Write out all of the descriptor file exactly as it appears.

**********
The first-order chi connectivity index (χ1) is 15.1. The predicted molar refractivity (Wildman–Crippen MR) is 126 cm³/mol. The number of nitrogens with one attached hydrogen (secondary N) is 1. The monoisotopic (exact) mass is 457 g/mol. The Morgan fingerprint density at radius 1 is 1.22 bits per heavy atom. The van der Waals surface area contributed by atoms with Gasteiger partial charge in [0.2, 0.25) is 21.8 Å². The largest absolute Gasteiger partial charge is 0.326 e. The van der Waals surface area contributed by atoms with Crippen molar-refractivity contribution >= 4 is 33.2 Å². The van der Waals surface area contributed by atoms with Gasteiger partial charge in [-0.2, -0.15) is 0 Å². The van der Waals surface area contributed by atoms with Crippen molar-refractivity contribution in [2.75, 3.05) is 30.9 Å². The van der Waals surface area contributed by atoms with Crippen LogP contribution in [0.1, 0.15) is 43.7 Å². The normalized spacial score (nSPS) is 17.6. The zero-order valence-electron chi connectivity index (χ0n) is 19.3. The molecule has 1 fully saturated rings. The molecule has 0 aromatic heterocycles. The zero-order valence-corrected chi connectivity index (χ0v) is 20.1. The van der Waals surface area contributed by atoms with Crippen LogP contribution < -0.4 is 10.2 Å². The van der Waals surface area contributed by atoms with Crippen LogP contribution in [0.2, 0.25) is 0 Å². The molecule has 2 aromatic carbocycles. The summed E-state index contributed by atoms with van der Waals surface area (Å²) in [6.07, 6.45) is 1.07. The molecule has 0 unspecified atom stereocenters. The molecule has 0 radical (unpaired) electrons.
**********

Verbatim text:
The first-order chi connectivity index (χ1) is 15.1. The predicted molar refractivity (Wildman–Crippen MR) is 126 cm³/mol. The number of nitrogens with one attached hydrogen (secondary N) is 1. The monoisotopic (exact) mass is 457 g/mol. The Morgan fingerprint density at radius 1 is 1.22 bits per heavy atom. The van der Waals surface area contributed by atoms with Gasteiger partial charge in [0.2, 0.25) is 21.8 Å². The largest absolute Gasteiger partial charge is 0.326 e. The van der Waals surface area contributed by atoms with Crippen molar-refractivity contribution >= 4 is 33.2 Å². The van der Waals surface area contributed by atoms with Gasteiger partial charge in [-0.2, -0.15) is 0 Å². The van der Waals surface area contributed by atoms with Crippen molar-refractivity contribution in [2.75, 3.05) is 30.9 Å². The van der Waals surface area contributed by atoms with Crippen LogP contribution in [0.1, 0.15) is 43.7 Å². The normalized spacial score (nSPS) is 17.6. The zero-order valence-electron chi connectivity index (χ0n) is 19.3. The molecule has 1 fully saturated rings. The molecule has 0 aromatic heterocycles. The zero-order valence-corrected chi connectivity index (χ0v) is 20.1. The van der Waals surface area contributed by atoms with Crippen LogP contribution < -0.4 is 10.2 Å². The van der Waals surface area contributed by atoms with Crippen LogP contribution in [0.2, 0.25) is 0 Å². The molecule has 2 aromatic carbocycles. The summed E-state index contributed by atoms with van der Waals surface area (Å²) in [6.07, 6.45) is 1.07. The molecule has 0 unspecified atom stereocenters. The molecule has 0 radical (unpaired) electrons.